Human Rights Watch (HRW) expressed concerns that Thailand was clamping down on free speech amid the COVID-19 crisis, in a recent report titled, “Human Rights Dimensions of the COVID-19 Response”.
Whistleblowers in the public health sector and online journalists have faced retaliatory lawsuits and intimidation from authorities after they criticised government response to the outbreak.
Thai authorities also threatened some medical staff with disciplinary action, including termination of employment contracts and revocation of their licenses, for speaking out about the severe shortage of essential supplies in hospitals across the country.
A state of emergency, slated to go into effect on March 26, has also heightened concerns of greater repression of free speech.
“Thai authorities seem intent on shutting down critical opinions from the media and general public about their response to the COVID-19 crisis,” said Brad Adams, Asia director at Human Rights Watch. “The Emergency Decree provides the government a free hand to censor free speech.”
On March 23, police arrested Danai Ussama at his art gallery in Phuket, and brought him to the Crime Suppression Division in Bangkok. He was charged with violating section 14(2) of the Computer-Related Crime Act for “putting into a computer system false computer data in a manner that is likely to cause panic in the public.”
If found guilty, he faces up to five years in prison and a fine up to B100,000 (US$3,050).
The charge is based on a complaint that Airports of Thailand PCL, the national airport operator, filed against Danai for a March 16 post on Facebook. Using the alias “Zen Wide,” Danai wrote that upon return from Barcelona, he and other passengers on his flight did not encounter any COVID-19 screening at Bangkok’s Suvarnabhumi Airport.
The Airports of Thailand PCL alleged his post is not factual and caused public panic, and misled people into thinking that Suvarnabhumi Airport had failed to effectively employ COVID-19 screening.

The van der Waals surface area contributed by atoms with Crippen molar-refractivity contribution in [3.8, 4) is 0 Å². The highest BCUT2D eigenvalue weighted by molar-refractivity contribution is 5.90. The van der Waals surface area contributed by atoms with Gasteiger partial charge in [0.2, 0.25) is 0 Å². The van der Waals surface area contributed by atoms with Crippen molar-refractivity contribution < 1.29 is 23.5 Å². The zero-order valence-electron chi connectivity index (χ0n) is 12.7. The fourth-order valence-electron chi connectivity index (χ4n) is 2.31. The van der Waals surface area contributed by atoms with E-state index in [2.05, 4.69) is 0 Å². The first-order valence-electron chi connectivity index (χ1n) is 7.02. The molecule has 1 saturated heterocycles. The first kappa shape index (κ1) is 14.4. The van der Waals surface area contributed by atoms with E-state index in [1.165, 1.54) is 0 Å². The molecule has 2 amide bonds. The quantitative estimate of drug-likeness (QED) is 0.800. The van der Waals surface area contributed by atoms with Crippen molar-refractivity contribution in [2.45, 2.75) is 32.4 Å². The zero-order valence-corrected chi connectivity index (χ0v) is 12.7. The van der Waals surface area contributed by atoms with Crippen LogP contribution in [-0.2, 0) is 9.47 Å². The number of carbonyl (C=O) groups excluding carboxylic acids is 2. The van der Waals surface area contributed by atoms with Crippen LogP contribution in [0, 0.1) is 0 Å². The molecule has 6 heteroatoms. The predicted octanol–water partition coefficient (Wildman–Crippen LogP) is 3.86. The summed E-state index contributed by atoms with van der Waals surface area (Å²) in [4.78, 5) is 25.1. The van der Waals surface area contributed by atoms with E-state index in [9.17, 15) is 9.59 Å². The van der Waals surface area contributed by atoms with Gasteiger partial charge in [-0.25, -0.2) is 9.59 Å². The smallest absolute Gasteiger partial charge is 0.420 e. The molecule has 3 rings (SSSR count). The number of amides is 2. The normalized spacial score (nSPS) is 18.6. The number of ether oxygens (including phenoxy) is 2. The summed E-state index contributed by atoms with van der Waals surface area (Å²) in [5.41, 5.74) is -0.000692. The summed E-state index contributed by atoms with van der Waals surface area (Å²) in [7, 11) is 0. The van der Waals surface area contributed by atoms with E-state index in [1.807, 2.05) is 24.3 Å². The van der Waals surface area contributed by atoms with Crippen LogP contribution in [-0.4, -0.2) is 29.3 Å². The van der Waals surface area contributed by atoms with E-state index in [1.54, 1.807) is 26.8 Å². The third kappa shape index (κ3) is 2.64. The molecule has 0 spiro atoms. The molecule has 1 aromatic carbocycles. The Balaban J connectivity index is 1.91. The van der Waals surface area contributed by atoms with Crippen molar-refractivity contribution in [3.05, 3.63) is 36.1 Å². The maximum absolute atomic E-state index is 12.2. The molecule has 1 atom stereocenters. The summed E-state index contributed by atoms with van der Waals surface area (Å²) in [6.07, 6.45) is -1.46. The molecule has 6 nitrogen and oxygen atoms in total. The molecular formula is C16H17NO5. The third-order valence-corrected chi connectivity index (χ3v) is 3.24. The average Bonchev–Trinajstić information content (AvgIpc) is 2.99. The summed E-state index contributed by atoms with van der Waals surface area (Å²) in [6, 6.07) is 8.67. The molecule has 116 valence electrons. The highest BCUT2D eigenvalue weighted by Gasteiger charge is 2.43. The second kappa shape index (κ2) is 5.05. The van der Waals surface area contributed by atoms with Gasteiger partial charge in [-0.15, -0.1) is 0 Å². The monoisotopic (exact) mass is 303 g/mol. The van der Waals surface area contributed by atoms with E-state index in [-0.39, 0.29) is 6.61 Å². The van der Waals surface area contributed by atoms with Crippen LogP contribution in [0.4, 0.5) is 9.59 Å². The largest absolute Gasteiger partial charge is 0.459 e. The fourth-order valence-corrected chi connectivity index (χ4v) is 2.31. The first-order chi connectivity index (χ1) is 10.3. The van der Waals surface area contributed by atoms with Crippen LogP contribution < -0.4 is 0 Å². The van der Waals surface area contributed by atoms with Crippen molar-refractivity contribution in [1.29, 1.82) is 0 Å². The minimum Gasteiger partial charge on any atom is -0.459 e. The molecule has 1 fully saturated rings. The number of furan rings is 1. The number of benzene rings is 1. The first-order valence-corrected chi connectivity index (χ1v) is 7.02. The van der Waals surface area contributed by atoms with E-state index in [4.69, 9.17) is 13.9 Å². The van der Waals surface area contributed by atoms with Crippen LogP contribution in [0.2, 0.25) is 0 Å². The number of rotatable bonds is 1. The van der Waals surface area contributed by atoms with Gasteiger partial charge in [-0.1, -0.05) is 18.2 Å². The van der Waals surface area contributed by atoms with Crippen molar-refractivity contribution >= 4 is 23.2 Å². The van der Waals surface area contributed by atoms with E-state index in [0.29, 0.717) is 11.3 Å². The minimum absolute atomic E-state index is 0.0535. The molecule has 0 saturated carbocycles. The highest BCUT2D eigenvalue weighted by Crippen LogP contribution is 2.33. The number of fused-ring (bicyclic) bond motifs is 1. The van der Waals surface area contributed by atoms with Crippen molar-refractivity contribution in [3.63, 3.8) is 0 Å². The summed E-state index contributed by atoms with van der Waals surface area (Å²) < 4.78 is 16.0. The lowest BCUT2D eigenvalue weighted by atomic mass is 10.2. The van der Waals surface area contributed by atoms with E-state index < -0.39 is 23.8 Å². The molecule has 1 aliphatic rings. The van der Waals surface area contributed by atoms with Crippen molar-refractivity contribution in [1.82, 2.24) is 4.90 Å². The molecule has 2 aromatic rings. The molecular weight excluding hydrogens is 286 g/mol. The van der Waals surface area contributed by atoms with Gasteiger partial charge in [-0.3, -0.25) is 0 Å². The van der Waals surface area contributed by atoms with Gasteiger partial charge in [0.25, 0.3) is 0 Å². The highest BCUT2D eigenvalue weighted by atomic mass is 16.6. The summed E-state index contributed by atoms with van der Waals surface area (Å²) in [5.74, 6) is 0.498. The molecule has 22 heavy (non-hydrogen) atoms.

Concerns about government restrictions on free speech significantly increased when Prime Minister Gen. Prayut Chan-ocha declared a state of emergency on March 24. During a news conference, he said, “After a state of emergency is announced everyone must be careful about social media misinformation … the media and all of those who use social media to distort information will be scrutinized.”
On March 25, Prime Minister Prayut issued a list of prohibitions under the state of emergency, including vague and overbroad restrictions on freedom of expression and media freedom:“Reporting or spreading of information regarding COVID-19 which is untrue and may cause public fear, as well as deliberate distortion of information which causes misunderstanding and hence affects peace and order, or good moral of people, are prohibited. In that case, officials will suspend or edit such piece of news. If the case leads to severe impacts, the Computer-Related Crime Act or Emergency Decree on Public Administration in Emergency Situation will be enforced for prosecution.”
Thailand’s Emergency Decree on Public Administration in Emergency Situation gives the authorities broad powers to violate human rights, including censorship of news, information, and personal correspondence. Since the law was introduced in 2005, the authorities have used it to violate basic rights and suppress fundamental freedoms with impunity.
Access to information and freedom of expression are among the integral components of the right to health, especially in the context of a global pandemic. Access to information includes the right to seek, receive, and share information, which is especially relevant in the COVID-19 outbreak to ensure that everyone is informed about the disease as well as the government’s response, Human Rights Watch said. (Source: HRW)